My print column this week welcomes Jeb Bush back into the fray–and wonders why intelligent politicians like Bush and President Obama keep getting snared by small, tawdry tactical issues.
One clarification: Bush talks about social mobility rather than inequality. This is an important distinction. I don’t think there ever could, or should, be income equality in a free market society. But there should be open pathways toward success from the bottom end of the spectrum–and toward failure from the top.
Bush has spent a lot of his time working in the field of education. He also said on Morning Joe that we need to be willing to spend the requisite money so that poor children gets as good an education as wealthier kids do. This is very encouraging talk from a Republican. Bush has, in the past, also been candid about the social problems that lead to intergenerational poverty.
Our growing income inequality has three components:
1.The rich are getting richer. There is the so-called “Michael Jordan” effect, which has made it inevitable that stars be lavished with stratospheric salaries even when–in the case of more than a few corporate leaders–they’re not very successful. And the wealthy have been able to use their power to create a tax code and government subsidies that coddle them. (And, if they’re big enough, bailouts if they really screw up).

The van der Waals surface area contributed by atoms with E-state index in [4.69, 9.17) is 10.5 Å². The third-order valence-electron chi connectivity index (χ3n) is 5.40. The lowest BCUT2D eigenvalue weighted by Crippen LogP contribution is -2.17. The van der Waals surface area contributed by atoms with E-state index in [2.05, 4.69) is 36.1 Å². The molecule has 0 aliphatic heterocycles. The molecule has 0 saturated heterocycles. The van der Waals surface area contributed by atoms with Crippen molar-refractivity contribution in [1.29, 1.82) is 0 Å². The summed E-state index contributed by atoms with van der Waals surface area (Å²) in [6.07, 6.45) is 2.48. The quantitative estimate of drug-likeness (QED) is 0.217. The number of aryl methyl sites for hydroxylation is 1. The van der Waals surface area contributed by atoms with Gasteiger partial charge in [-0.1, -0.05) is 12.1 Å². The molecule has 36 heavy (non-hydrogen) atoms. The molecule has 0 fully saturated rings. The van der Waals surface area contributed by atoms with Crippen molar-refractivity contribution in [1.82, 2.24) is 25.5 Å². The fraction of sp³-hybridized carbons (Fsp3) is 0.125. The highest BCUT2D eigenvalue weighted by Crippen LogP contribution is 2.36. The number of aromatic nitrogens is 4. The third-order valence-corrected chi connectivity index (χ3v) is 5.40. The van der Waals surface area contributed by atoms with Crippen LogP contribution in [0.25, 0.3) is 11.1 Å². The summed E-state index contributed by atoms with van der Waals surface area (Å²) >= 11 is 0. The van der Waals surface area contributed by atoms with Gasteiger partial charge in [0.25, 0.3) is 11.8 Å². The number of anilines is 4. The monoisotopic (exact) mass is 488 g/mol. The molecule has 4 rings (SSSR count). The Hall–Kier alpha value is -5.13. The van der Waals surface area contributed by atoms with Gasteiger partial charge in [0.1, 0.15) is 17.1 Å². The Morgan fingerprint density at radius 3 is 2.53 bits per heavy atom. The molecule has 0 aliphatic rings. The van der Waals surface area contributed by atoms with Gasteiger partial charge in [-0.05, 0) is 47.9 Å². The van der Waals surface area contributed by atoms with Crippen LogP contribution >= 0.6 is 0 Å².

2. The middle class is waning. This is the most serious problem, the most difficult to crack. The great industrial labor jobs of the past are gone. Manufacturing is coming back, but it will require fewer workers, often with greater skills. The middle-management white collar jobs of the past are gone, too–computers have taken over many of those functions. Democracy requires a strong, informed middle class. How are we going to rebuild ours?
3. The poor are getting poorer. This is part of the equation that the left seems unable to acknowledge: there is a culture of poverty. As the liberal Brookings Institution has pointed out, if you graduate from high school, wait until marriage to have children and hold a regular job, the chances of your living in poverty are 2%. This cuts across all ethnic groups–the rate of out-of-wedlock births among whites is sky-rocketing. (And yes, it has been harder to find work in this recession, which is one reason why we need an aggressive infrastructure program to provide more jobs.)
In 1992, Bill Clinton ran on a tri-partite slogan: Opportunity. Responsibility. Community. The brilliant prescience of those values resonates–indeed, they seem even more crucial now. They represent the best way to transcend the silly, nonessential debates of the moment, a way to transcend the ancient, and now less relevant, political categories–liberal and conservative–that have strait-jacketed our ability to think in new, creative ways.
I remain optimistic that we can find a new, moderate consensus that will lift us out of the current petty, boring and unproductive public policy rut.